Afterall, how does a person work full-time, work overtime, travel for work extensively, climb the corportate ladder without any complications, with young kids at home?

I know as a working parent, it takes a support system for taht to happen and it's wrong to say that person deserves NOTHING if the marriage fails.


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matart1
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Re: Discussion - Alimony [Re: Gecko]
      #230236 - 05/03/07 03:36 PM

there are choices made going into a marriage and choices made exiting the marriage...nothing is ever written in stone.

I do not feel that incomes should be made equal - if incomes should be made equal then both people should be required to work in the same field. the reason the incomes are not equal is because of the choices that the people made on their own career paths.
not all things in life are equal....

if, and that is a big if, alimony is awarded - it should be within reason and it should come with restrictions (automatically there should be no remarriage or cohabitation and should end immediately with death, not some bs life insurance policy)

there should be "fault" to determine alimony.
meaning you want to walk away or cheat - good bye and no to the checkbook.

I think that if a person has a disability prior to marriage that is not a life sentenance to alimony.
a person who developes a disability should not reap a life sentance of alimony either - life is cruel and things happens but it would not be my husband's fault in the marriage if I developed carple tunnel on divorcesource....

alimony should be done within reason if it has to be done at all and unfortunately a lot of times I have only seen it abused more times than naught......it is funny now that after all these years that women have done the cry of poor me and alimony - more men in the last year to two have been posting about receiving alimony and women gripping about having to pay it to men and how unfair it suddenly is.....ironic don't you think...??

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trophywife
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Re: Discussion - Alimony [Re: Susanf31]
      #230237 - 05/03/07 03:37 PM

I think it is hard to be married to most men, follow them from place to place and have children without future earnings being permanently reduced.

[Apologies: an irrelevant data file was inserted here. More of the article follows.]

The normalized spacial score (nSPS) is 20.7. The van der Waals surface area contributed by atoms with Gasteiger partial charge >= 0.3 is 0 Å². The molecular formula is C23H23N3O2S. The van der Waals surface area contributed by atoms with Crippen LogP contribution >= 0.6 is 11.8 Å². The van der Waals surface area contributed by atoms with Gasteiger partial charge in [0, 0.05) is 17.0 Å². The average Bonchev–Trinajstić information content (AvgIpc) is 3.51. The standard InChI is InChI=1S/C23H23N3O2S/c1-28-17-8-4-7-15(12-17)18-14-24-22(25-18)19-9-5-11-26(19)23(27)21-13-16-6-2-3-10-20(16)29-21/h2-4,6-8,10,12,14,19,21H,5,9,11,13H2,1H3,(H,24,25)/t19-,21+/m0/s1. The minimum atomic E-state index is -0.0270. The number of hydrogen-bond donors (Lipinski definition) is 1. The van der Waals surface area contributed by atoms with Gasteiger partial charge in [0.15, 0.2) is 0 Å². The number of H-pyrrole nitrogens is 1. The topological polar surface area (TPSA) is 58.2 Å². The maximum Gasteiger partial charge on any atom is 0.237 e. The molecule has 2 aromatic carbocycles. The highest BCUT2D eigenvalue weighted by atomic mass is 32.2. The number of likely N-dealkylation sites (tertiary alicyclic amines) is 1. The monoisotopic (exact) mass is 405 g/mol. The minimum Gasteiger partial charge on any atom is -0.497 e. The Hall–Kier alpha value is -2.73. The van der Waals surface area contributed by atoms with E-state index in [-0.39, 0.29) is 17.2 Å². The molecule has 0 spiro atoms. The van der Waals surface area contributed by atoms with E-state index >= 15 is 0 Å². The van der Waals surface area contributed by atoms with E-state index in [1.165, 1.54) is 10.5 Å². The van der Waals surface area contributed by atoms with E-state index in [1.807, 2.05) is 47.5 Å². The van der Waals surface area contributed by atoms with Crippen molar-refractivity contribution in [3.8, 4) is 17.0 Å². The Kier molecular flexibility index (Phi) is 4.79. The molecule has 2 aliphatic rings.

I think permanent alimony should be the rebutable presumption


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matart1
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Re: Discussion - Alimony [Re: trophywife]
      #230238 - 05/03/07 03:39 PM

the choice then is not to marry and have children - not so hard to do when you think about it ..... kind of what do you want to be when you grow up .....sponge??

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Susanf31
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Re: Discussion - Alimony [Re: matart1]
      #230240 - 05/03/07 03:40 PM

the choice then is not to marry and have children - not so hard to do when you think about it ..... kind of what do you want to be when you grow up .....sponge??
++++++++

Oh, lord! So now women/men who take time out of their working life to dedicate it to their family and raising children are SPONGES?


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trophywife
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Re: Discussion - Alimony [Re: Susanf31]
      #230243 - 05/03/07 03:44 PM

that is yet another reason why we need permanent alimony as a rebutable presumption--to compensate for deadbeat men that want out of their responsibilities

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nrvouswrk
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Re: Discussion - Alimony [Re: Gecko]
      #230247 - 05/03/07 03:51 PM

OK since I am one of those posters you mentioned, I will go first...:)